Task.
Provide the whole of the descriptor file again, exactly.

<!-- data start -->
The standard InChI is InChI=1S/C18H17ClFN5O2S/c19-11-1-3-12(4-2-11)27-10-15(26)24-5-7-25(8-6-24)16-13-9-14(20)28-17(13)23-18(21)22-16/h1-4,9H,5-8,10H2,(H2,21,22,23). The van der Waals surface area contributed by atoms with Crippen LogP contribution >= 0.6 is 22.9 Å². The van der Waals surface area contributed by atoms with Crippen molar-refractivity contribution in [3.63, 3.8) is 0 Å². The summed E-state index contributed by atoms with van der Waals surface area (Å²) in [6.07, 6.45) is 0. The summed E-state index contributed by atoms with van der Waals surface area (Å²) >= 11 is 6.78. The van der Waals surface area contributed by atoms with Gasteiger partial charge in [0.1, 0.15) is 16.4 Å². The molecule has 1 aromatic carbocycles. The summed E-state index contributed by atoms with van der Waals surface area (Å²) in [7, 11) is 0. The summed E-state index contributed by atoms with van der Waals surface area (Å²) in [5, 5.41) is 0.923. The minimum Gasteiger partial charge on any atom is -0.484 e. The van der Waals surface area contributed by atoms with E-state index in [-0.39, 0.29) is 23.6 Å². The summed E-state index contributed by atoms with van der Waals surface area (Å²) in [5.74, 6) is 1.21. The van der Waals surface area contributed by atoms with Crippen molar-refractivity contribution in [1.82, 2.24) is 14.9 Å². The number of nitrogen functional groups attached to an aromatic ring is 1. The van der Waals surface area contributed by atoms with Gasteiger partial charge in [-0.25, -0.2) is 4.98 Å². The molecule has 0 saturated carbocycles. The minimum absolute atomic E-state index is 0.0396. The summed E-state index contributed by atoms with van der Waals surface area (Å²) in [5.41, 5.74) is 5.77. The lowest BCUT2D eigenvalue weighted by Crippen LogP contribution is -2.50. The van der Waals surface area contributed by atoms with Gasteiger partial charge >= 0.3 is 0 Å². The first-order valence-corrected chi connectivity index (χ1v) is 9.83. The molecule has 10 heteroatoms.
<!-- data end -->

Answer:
The standard InChI is InChI=1S/C18H17ClFN5O2S/c19-11-1-3-12(4-2-11)27-10-15(26)24-5-7-25(8-6-24)16-13-9-14(20)28-17(13)23-18(21)22-16/h1-4,9H,5-8,10H2,(H2,21,22,23). The van der Waals surface area contributed by atoms with Crippen LogP contribution >= 0.6 is 22.9 Å². The van der Waals surface area contributed by atoms with Crippen molar-refractivity contribution in [3.63, 3.8) is 0 Å². The summed E-state index contributed by atoms with van der Waals surface area (Å²) in [6.07, 6.45) is 0. The summed E-state index contributed by atoms with van der Waals surface area (Å²) >= 11 is 6.78. The van der Waals surface area contributed by atoms with Gasteiger partial charge in [0.1, 0.15) is 16.4 Å². The molecule has 1 aromatic carbocycles. The summed E-state index contributed by atoms with van der Waals surface area (Å²) in [7, 11) is 0. The summed E-state index contributed by atoms with van der Waals surface area (Å²) in [5, 5.41) is 0.923. The minimum Gasteiger partial charge on any atom is -0.484 e. The van der Waals surface area contributed by atoms with E-state index in [-0.39, 0.29) is 23.6 Å². The summed E-state index contributed by atoms with van der Waals surface area (Å²) in [5.74, 6) is 1.21. The van der Waals surface area contributed by atoms with Crippen molar-refractivity contribution in [1.82, 2.24) is 14.9 Å². The number of nitrogen functional groups attached to an aromatic ring is 1. The van der Waals surface area contributed by atoms with Gasteiger partial charge in [-0.25, -0.2) is 4.98 Å². The molecule has 0 saturated carbocycles. The minimum absolute atomic E-state index is 0.0396. The summed E-state index contributed by atoms with van der Waals surface area (Å²) in [5.41, 5.74) is 5.77. The lowest BCUT2D eigenvalue weighted by Crippen LogP contribution is -2.50. The van der Waals surface area contributed by atoms with Gasteiger partial charge >= 0.3 is 0 Å². The first-order valence-corrected chi connectivity index (χ1v) is 9.83. The molecule has 10 heteroatoms.